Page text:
Teach recess monitors about inclusive practices. Encourage them to connect students to each other and to suggest or facilitate structured games on the playground.

This website is dedicated to promoting inclusive schooling and exploring positive ways of supporting students with autism and other disabilities. Most of my work involves collaborating with schools to create environments, lessons, and experiences that are inclusive, respectful, and accessible for all learners.

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Flashback Friday: Differentiate your Reader’s Theater

Posted on January 24, 2014 in Differentiating Instruction

One of the best ways to help a child read more fluently is to engage them in repeated readings of the same text. The problem, of course, is that this task can be dull for some students and can make a reluctant reader even more disinterested in literacy lessons.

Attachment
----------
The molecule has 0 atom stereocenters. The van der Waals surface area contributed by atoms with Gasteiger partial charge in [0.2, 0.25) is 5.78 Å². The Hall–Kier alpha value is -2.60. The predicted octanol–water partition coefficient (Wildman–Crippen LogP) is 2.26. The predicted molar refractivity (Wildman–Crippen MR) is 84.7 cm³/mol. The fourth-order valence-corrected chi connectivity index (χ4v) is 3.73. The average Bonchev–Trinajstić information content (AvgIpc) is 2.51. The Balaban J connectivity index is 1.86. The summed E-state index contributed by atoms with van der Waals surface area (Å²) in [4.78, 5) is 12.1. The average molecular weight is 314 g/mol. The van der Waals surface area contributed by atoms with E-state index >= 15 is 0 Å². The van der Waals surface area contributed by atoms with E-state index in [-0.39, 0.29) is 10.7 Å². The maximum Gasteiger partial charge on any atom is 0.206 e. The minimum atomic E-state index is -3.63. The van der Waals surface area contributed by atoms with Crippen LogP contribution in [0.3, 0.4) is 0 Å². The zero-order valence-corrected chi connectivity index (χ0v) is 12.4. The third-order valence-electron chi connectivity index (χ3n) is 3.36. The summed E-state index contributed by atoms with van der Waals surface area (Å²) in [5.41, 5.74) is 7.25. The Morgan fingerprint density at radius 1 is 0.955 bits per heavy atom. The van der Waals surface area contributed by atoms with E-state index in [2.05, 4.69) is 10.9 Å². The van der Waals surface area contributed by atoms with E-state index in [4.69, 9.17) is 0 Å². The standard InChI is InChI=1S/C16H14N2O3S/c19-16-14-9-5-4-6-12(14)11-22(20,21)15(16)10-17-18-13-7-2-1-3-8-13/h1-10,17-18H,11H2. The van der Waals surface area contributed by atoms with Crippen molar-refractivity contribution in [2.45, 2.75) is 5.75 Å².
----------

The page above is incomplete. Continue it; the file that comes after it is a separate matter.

For this reason, many teachers in K-12 inclusive classrooms use Reader’s Theater to not only address issues of fluency, but to get all students to dive into text in a unique and potentially entertaining way. Reader’s Theater is also very easy to adapt for diverse learners as you will see in this scene from Phyllis Ryan’s classroom. Phyllis is so thoughtful in the planning of her lessons and this comes through in the clip.

This clip features footage from the “You’re Going to Love This Kid” DVD and Professional Development Kit.

Comments

  1. From Differentiate reader’s theater on 5 Feb 2014

    […] this week’s theme of student collaboration, I am featuring one of my own posts from blog at paulakluth.com. In this clip from “You’re Going to Love This Kid”, my movie on including students with […]

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